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February 06, 1987 - Image 19

Resource type:
Text
Publication:
The Detroit Jewish News, 1987-02-06

Disclaimer: Computer generated plain text may have errors. Read more about this.

relax American-style. The fast-food chain
may be called MacDavid, the hamburger
may be kosher and the hot-dogs may be
spiced with hot peppers and stuffed into
a pita, but the spirit is the thing.
Israel is still home, always will be. But
the role model is, frankly and unashamed-
ly, the United States of America. And for
an increasing number of Israelis, the
American dream is the ultimate goal. Not
content with simply watching, copying and
living a vicarious American existence in
the Middle East, thousands are packing
their bags each year and opting for the
"real thing." Last year, the number was
estimated at 30,000. Some 300,000 Israel-
is, out of a population of four million, are
now believed to be living in the United
States.
The fact that there are no firm figures
provides some clue to the fundamental di-
lemma that still troubles most Israelis who
form part of the new exodus: an inability
to admit — to their friends, their families,
or even to themselves — that they are leav-
ing for good.
Most Israelis leave "for a year or two."
They're coming back, they insist, even if
the temporary sojourn stretches into 20
years and several generations.
The subterfuge on the part of those who
are leaving — and those who are staying —
is necessary to avoid the pain of "rejection"
and desertion. It is, it seems, still too pain-
ful for the emigrants to concede that so-
meone else will have to protect the families
they leave behind, do their tedious one-
month-a-year army reserve service, don the
flak j ackets, load the mortars, man the
tanks.
Just 10 years ago, Yitzhak Rabin, then
Prime Minister, echoed the visceral feel-
ings of most Israelis when he described
emigrants as "garbage," weaklings who did
not have the guts to face the challenge of
nation-building. To have a "yored," an
emigrant, in the family was a badge of
shame. But times have changed. lbday, few
Israeli families do not count emigrants in
their ranks.
The new attitude is reflected in the some-
what patronizing tone of an immigration
official in Jerusalem. "We cannot treat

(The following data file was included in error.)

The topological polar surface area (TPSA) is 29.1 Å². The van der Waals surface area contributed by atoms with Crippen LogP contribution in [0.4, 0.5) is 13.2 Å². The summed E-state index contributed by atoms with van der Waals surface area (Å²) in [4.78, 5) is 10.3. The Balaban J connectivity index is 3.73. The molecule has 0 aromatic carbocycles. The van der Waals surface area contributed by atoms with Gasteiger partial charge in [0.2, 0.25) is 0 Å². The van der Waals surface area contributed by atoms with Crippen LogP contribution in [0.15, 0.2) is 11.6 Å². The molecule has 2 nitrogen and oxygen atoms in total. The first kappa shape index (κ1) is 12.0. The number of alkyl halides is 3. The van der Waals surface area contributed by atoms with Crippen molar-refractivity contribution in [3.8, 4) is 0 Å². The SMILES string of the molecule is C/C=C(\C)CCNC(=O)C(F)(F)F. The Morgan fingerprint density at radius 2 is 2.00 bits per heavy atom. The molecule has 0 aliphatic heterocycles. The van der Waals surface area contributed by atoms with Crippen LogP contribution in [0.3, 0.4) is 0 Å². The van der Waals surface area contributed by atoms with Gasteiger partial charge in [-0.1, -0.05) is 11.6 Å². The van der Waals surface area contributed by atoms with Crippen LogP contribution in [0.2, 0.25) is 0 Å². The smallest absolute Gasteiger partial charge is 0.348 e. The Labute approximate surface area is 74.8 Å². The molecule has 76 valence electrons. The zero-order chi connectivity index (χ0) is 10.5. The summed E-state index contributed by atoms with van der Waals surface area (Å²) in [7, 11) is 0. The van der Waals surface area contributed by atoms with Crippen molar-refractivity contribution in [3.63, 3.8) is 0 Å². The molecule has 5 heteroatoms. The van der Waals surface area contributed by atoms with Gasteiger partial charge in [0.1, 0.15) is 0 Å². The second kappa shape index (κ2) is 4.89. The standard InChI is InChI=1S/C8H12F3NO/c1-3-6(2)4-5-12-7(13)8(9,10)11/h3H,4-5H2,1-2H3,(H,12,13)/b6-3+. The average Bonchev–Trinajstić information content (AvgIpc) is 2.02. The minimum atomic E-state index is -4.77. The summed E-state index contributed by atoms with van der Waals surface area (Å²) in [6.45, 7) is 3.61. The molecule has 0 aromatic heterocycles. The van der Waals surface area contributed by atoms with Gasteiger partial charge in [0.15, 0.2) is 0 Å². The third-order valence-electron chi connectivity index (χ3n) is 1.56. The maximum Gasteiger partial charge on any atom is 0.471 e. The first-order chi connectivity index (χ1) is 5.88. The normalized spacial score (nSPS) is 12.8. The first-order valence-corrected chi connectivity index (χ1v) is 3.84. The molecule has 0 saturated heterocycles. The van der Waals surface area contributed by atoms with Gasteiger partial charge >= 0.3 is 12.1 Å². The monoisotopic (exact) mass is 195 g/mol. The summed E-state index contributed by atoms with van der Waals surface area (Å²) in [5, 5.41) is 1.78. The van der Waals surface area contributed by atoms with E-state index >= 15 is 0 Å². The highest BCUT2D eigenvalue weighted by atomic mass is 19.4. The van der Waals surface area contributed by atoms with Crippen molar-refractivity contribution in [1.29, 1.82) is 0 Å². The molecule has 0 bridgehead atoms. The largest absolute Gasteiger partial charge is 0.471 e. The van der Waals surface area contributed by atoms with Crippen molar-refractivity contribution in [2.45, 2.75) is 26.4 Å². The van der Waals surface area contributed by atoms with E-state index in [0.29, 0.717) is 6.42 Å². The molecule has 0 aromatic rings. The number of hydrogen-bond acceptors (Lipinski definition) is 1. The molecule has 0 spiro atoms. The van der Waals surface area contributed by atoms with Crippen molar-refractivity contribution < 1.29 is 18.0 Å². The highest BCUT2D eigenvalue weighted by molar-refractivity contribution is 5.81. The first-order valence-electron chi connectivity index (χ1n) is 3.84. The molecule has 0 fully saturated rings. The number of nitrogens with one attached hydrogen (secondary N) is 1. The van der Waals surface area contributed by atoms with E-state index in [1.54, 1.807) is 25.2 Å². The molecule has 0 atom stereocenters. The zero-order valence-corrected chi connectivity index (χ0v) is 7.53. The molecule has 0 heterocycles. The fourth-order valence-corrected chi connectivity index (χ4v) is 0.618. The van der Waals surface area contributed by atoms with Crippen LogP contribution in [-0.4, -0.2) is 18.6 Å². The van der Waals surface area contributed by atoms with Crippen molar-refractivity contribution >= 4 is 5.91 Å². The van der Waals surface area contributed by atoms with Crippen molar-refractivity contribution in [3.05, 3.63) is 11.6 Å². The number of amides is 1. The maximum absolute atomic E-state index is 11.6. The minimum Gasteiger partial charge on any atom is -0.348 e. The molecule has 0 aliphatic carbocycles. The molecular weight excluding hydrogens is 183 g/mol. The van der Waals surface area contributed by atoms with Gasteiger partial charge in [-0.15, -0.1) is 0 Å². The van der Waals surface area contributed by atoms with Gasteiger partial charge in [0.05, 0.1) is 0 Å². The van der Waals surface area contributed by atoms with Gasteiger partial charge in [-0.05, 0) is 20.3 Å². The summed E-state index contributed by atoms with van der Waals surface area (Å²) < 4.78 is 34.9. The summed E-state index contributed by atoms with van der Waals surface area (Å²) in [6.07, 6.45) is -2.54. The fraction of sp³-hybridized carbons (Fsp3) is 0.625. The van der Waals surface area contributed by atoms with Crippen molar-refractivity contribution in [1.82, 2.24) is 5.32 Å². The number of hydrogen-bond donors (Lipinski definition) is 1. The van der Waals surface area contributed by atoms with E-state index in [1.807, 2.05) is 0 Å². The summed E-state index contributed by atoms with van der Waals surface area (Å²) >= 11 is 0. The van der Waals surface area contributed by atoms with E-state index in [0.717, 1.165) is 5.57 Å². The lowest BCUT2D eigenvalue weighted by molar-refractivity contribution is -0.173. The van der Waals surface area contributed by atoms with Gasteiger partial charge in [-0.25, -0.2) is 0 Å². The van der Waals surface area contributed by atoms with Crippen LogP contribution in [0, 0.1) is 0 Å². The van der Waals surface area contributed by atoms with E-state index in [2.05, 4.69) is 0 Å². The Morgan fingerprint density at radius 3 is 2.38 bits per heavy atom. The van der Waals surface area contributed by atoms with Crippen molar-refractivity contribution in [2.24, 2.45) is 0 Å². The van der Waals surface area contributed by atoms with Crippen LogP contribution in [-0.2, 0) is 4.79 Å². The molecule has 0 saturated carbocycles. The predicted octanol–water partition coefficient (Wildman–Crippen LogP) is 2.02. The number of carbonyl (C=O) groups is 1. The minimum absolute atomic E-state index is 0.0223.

them like pariahs," he says. "We need not
condone what they have done, but they are
still our beloved sons and daughters and
we must do all we can to maintain contact
with them."
Moreover, the Israeli government has
mounted campaigns in the United- States
— describing employment opportunities
and financial incentives — aimed at
persuading them to come home.
This more forgiving approach is also mir-
rored in the Israeli media, which once drip-
ped a very special vitriol over any Israeli
expatriate who made the mistake of being
too successful overseas.
Musical superstars like Daniel Baren-
boim, Itzhak Perlman and Pinhas Zuker-

man were generally spared because it was
accepted that their special talents deserv-
ed an international setting. But film
magnates Menachem Golan and Yoram
Globus, making their fast bucks in
Hollywood, could expect the treatment
whenever they returned home. Now, how-
ever, the Israeli press basks in their
reflected glory. And it is enough for the
young Israeli dress designer who is mak-
ing it big in New York to vow that he wants
only to come home again — some day —
to win the admiration and affection of a
doting public.
A mature understanding of the reasons
for emigration is one thing. But nothing
can mask the fact that emigration on this
scale represents a stunning failure for
Zionism.
Even more damaging is the fact that on-
ly 50,000 of the six million American Jews
have chosen to make their home in Israel:
The dream of the early Zionist pioneers
that Jews from throughout the world
would come flooding into their new home-
land has not been realized.

The emigration of 300,000
Israelis represents a stunning
failure for Zionism.

■ MMEI•11=111111MIN

Ironically, the success of the Jewish state
infuses American Jews with a special pride